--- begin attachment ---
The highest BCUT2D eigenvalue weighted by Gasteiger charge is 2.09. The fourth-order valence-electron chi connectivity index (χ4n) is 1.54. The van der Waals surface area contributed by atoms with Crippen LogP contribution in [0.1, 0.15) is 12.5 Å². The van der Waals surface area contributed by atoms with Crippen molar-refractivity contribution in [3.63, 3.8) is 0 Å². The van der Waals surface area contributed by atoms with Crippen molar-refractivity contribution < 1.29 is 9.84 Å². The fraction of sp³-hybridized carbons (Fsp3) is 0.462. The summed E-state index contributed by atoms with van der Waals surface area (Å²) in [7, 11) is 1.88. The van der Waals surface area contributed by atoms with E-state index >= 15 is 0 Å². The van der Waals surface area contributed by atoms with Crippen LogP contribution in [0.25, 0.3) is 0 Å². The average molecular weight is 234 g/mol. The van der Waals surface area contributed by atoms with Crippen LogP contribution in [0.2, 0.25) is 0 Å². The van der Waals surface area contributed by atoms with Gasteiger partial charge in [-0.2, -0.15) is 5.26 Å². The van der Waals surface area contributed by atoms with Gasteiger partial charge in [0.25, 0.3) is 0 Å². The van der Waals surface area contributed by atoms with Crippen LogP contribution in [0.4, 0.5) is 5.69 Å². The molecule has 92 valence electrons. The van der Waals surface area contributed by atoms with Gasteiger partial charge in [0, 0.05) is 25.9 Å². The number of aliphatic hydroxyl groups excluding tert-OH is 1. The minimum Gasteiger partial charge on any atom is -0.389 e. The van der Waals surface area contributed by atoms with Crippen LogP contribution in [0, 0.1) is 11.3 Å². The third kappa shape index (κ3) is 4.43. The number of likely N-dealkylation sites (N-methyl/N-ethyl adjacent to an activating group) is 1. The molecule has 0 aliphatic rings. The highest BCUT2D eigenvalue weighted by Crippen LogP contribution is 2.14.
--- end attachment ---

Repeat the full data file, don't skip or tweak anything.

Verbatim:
The highest BCUT2D eigenvalue weighted by Gasteiger charge is 2.09. The fourth-order valence-electron chi connectivity index (χ4n) is 1.54. The van der Waals surface area contributed by atoms with Crippen LogP contribution in [0.1, 0.15) is 12.5 Å². The van der Waals surface area contributed by atoms with Crippen molar-refractivity contribution in [3.63, 3.8) is 0 Å². The van der Waals surface area contributed by atoms with Crippen molar-refractivity contribution < 1.29 is 9.84 Å². The fraction of sp³-hybridized carbons (Fsp3) is 0.462. The summed E-state index contributed by atoms with van der Waals surface area (Å²) in [7, 11) is 1.88. The van der Waals surface area contributed by atoms with E-state index >= 15 is 0 Å². The van der Waals surface area contributed by atoms with Crippen LogP contribution in [0.25, 0.3) is 0 Å². The average molecular weight is 234 g/mol. The van der Waals surface area contributed by atoms with Crippen LogP contribution in [0.2, 0.25) is 0 Å². The van der Waals surface area contributed by atoms with Gasteiger partial charge in [-0.2, -0.15) is 5.26 Å². The van der Waals surface area contributed by atoms with Gasteiger partial charge in [0.25, 0.3) is 0 Å². The van der Waals surface area contributed by atoms with Crippen LogP contribution in [0.4, 0.5) is 5.69 Å². The molecule has 92 valence electrons. The van der Waals surface area contributed by atoms with Gasteiger partial charge in [0, 0.05) is 25.9 Å². The number of aliphatic hydroxyl groups excluding tert-OH is 1. The minimum Gasteiger partial charge on any atom is -0.389 e. The van der Waals surface area contributed by atoms with Crippen LogP contribution in [0, 0.1) is 11.3 Å². The third kappa shape index (κ3) is 4.43. The number of likely N-dealkylation sites (N-methyl/N-ethyl adjacent to an activating group) is 1. The molecule has 0 aliphatic rings. The highest BCUT2D eigenvalue weighted by Crippen LogP contribution is 2.14.